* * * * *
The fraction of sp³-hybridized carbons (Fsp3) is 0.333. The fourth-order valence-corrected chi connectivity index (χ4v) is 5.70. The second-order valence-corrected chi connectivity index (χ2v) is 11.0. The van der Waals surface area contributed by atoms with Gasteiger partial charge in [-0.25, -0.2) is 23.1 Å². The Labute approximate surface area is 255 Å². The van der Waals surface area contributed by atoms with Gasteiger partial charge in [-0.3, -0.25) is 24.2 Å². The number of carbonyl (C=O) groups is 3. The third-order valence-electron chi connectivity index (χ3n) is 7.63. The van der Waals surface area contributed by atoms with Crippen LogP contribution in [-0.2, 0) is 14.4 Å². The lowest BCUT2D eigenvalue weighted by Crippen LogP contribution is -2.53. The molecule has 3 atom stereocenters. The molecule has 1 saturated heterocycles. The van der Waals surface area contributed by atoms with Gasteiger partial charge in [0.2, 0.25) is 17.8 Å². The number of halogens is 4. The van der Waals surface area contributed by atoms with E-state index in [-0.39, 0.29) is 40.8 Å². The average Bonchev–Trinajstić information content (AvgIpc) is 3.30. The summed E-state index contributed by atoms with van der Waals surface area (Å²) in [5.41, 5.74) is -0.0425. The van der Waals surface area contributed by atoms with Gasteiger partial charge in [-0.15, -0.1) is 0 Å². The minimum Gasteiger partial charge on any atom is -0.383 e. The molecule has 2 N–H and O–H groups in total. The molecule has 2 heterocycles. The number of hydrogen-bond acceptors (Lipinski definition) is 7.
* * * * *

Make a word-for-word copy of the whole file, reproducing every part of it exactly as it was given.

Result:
The fraction of sp³-hybridized carbons (Fsp3) is 0.333. The fourth-order valence-corrected chi connectivity index (χ4v) is 5.70. The second-order valence-corrected chi connectivity index (χ2v) is 11.0. The van der Waals surface area contributed by atoms with Gasteiger partial charge in [-0.25, -0.2) is 23.1 Å². The Labute approximate surface area is 255 Å². The van der Waals surface area contributed by atoms with Gasteiger partial charge in [-0.3, -0.25) is 24.2 Å². The number of carbonyl (C=O) groups is 3. The third-order valence-electron chi connectivity index (χ3n) is 7.63. The van der Waals surface area contributed by atoms with Crippen LogP contribution in [-0.2, 0) is 14.4 Å². The lowest BCUT2D eigenvalue weighted by Crippen LogP contribution is -2.53. The molecule has 3 atom stereocenters. The molecule has 1 saturated heterocycles. The van der Waals surface area contributed by atoms with Gasteiger partial charge in [0.2, 0.25) is 17.8 Å². The number of halogens is 4. The van der Waals surface area contributed by atoms with E-state index in [-0.39, 0.29) is 40.8 Å². The average Bonchev–Trinajstić information content (AvgIpc) is 3.30. The summed E-state index contributed by atoms with van der Waals surface area (Å²) in [5.41, 5.74) is -0.0425. The van der Waals surface area contributed by atoms with Gasteiger partial charge in [-0.15, -0.1) is 0 Å². The minimum Gasteiger partial charge on any atom is -0.383 e. The molecule has 2 N–H and O–H groups in total. The molecule has 2 heterocycles. The number of hydrogen-bond acceptors (Lipinski definition) is 7.